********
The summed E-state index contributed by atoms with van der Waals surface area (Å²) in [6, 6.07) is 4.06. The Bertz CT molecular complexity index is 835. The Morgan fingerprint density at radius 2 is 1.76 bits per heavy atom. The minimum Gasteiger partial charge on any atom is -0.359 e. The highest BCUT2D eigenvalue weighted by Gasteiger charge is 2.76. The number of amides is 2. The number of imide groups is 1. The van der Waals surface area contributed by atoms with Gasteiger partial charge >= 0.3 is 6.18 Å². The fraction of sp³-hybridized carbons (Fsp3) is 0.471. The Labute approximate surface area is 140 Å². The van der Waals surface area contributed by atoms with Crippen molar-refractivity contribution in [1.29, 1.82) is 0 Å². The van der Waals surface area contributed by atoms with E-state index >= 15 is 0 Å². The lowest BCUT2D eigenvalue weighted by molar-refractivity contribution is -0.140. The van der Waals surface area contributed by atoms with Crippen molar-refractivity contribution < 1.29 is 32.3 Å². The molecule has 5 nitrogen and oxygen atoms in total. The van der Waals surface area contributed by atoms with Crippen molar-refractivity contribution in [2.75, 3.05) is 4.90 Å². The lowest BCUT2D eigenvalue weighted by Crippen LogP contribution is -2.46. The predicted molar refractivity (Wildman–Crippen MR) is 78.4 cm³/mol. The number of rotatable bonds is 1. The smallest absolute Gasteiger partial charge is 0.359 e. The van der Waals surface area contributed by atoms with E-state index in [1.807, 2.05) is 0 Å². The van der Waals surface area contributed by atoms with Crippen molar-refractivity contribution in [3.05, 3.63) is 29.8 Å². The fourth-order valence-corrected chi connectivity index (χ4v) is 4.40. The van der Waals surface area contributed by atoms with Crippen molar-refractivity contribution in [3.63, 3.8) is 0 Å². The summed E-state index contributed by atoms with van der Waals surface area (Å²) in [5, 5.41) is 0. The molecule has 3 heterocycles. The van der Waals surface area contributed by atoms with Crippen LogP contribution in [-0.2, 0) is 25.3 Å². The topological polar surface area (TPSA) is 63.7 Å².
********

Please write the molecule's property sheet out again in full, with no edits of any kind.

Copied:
The summed E-state index contributed by atoms with van der Waals surface area (Å²) in [6, 6.07) is 4.06. The Bertz CT molecular complexity index is 835. The Morgan fingerprint density at radius 2 is 1.76 bits per heavy atom. The minimum Gasteiger partial charge on any atom is -0.359 e. The highest BCUT2D eigenvalue weighted by Gasteiger charge is 2.76. The number of amides is 2. The number of imide groups is 1. The van der Waals surface area contributed by atoms with Gasteiger partial charge >= 0.3 is 6.18 Å². The fraction of sp³-hybridized carbons (Fsp3) is 0.471. The Labute approximate surface area is 140 Å². The van der Waals surface area contributed by atoms with Crippen molar-refractivity contribution in [1.29, 1.82) is 0 Å². The van der Waals surface area contributed by atoms with E-state index >= 15 is 0 Å². The lowest BCUT2D eigenvalue weighted by molar-refractivity contribution is -0.140. The van der Waals surface area contributed by atoms with Crippen molar-refractivity contribution < 1.29 is 32.3 Å². The molecule has 5 nitrogen and oxygen atoms in total. The van der Waals surface area contributed by atoms with Crippen molar-refractivity contribution in [2.75, 3.05) is 4.90 Å². The lowest BCUT2D eigenvalue weighted by Crippen LogP contribution is -2.46. The predicted molar refractivity (Wildman–Crippen MR) is 78.4 cm³/mol. The number of rotatable bonds is 1. The smallest absolute Gasteiger partial charge is 0.359 e. The van der Waals surface area contributed by atoms with E-state index in [1.807, 2.05) is 0 Å². The van der Waals surface area contributed by atoms with Crippen molar-refractivity contribution in [3.05, 3.63) is 29.8 Å². The fourth-order valence-corrected chi connectivity index (χ4v) is 4.40. The van der Waals surface area contributed by atoms with Crippen molar-refractivity contribution in [3.63, 3.8) is 0 Å². The summed E-state index contributed by atoms with van der Waals surface area (Å²) in [5, 5.41) is 0. The molecule has 3 heterocycles. The van der Waals surface area contributed by atoms with Crippen LogP contribution in [-0.2, 0) is 25.3 Å². The topological polar surface area (TPSA) is 63.7 Å².